But I want to return to the idea of the year passing away. While it can be useful and occasionally inspiring to mark time by big occasions, like the change of the year on 1 January, or by your birthday, or even by a secular holiday like Presidents’ Day or Labor Day or, most noble of them all, Memorial Day, it can also be tough and painful to mark the year by the day on which someone died. I know that it is virtually impossible not to do so. My grandfather, Harry Jakes, died on Father’s Day in 1979. His daughter, Elaine, to whom this entire website is dedicated, died on May 23, 2011. Yet I have chosen not to mark the day of their passing with gloom or anxiety or regret. Rather, I prefer to reflect fondly, as I had when they were alive, on their birthdays.

And maybe that is the way we should reflect on the entirety of the year 2016. It was a very tough year politically—both parties in America seem to have found ways to stoop to new lows—and the campaign rhetoric wasn’t just hot, it was foul. But it is over now, and the future lies before each one of us, a future we can either worry our way walking backwards into or we can boldly turn forward to embrace and find a way to bring good to whatever situation we might find ourselves in. And though we saw the passing of some beloved celebrities, particularly Princess Leah (Carrie Fisher), tragically and suddenly followed by her mother, the equally iconic Debbie Reynolds, at least Betty White is doing well, and there was no need for the Go Fund Me Keep Betty White alive page, the proceeds of which now can be given to charity. A little weird, but hey, at least Betty White is still going strong.[1]

And my pastor friend—well, maybe he has a point. Maybe we should be more concerned about eternal things than those that are merely ephemeral. If we were to do so, we might be a bit more optimistic, for everlasting things have the backing not just of eternity but the Maker of eternity, the Granter of the gift of time to us all, and the Giver of humanness and humaneness to beings who often comport themselves in ways less than human.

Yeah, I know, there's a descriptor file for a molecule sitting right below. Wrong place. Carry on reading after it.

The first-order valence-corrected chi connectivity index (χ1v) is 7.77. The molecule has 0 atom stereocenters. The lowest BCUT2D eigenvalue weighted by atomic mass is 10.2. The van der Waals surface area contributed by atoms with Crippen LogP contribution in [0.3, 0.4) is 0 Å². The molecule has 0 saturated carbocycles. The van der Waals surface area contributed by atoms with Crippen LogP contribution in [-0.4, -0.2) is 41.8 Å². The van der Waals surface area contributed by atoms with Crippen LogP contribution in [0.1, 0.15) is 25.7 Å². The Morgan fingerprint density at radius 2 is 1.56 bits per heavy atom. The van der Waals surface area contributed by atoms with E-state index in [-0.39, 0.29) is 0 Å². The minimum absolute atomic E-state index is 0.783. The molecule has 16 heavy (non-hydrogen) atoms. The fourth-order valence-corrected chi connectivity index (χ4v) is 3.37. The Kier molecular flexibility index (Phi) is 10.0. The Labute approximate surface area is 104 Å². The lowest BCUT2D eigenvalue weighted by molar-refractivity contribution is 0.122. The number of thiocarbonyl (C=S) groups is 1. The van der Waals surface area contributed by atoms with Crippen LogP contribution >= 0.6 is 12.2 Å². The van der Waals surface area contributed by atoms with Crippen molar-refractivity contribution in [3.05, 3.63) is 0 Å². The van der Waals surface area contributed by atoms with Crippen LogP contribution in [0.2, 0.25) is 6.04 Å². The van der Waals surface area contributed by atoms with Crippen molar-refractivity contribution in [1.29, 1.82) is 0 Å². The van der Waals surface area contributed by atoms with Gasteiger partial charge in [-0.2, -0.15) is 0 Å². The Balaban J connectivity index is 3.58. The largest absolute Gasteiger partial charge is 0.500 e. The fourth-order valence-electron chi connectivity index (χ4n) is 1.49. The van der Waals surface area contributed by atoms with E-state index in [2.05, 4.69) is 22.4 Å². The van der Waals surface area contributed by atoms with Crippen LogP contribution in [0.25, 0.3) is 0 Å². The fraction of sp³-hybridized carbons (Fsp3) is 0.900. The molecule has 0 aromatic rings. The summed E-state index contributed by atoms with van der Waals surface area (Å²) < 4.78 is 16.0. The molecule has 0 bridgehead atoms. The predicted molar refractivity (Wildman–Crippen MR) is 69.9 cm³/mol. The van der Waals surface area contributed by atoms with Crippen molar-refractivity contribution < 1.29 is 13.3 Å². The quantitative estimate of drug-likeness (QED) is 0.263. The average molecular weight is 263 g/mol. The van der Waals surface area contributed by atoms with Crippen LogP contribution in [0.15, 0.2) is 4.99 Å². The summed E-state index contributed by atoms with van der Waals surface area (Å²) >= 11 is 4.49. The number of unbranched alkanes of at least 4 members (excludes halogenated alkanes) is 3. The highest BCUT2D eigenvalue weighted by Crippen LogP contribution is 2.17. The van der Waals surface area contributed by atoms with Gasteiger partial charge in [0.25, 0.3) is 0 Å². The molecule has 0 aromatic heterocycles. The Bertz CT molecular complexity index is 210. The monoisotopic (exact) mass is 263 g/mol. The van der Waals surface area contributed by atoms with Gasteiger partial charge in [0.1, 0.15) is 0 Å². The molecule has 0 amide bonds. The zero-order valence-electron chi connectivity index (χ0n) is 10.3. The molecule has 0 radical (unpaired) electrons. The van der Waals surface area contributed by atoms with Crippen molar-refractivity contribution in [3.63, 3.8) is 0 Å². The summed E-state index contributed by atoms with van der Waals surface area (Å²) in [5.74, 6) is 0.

On that note, I wish you and all my readers a very happy new year, the best of success and some joy with the turning of the calendar year, whether your joy derives from wistful thinking about past leadership or hopeful thinking about new, or from Betty White’s good health, or from the aforementioned gift of time, that is to say simply from there being a new year at all, and the relegation of 2016 to the past, for that is where it will soon be. Happy New Year! Wishing you (and Betty White, too) all the best!

Betty White
Betty White

[1] http://www.usatoday.com/story/life/nation-now/2016/12/28/man-launches-gofundme-protect-betty-white-2016/95904556/

 

Commonplace Thoughts of a Residual Welshman: Chance Encounters and the Pane of Glass

dickinson-college-old-east-building“You see,” I recall him saying as we stood on the dank stairwell of Dickinson College’s Old East Building located at the northeast end of the campus mall, “It is very simple, pal. Either there is one or there is not.” The one he was referring to is, of course, God. Dr. Philip Lockhart had the uniquely Presbyterian knack—to wit, the Westminster Shorter Catechism—of taking the difficult and reducing it to something highly condensed and yet entirely comprehensible.

In response to my query based on the conversation that Dr. Lockhart and I had on that old stairway, Roz replied, “Yes, of course, yes, yes, of course I do.” Roz, along with her husband and nephew, just happened to sit next to me in an airport restaurant in Toronto, where I spent a large portion of the day waiting for my sempiternally delayed plane. Indeed her response was enthusiastic: “I am a Jew. Of course I believe in God.”

9781480814738_COVER.inddI had only asked that basic theological question because I was offering her a slice of the story of Elaine Jakes, a story quite improbable—well, you know if you’ve read the book. For the fact that Elaine had been, mostly at different times, a Jew, Chinese, and African American reveals how each individual vignette elicits the annoying question as to whether the sum of the details of her story could just be coincidence. Frankly, it is just easier to explain if the person you’re telling it to begins with at least a hint of faith—in Roz’ case a good bit more than a hint.

Thus could I relay more confidently one of those improbable stories from the book, and thus did she smile, even chuckle, with amusement and delight. “But how did it happen that you became a writer?” she asked. “How could you decide to become a writer and study Greek and Latin, no less, in college? These are not highly marketable subjects.”

Marcus Tullius Cicero
Marcus Tullius Cicero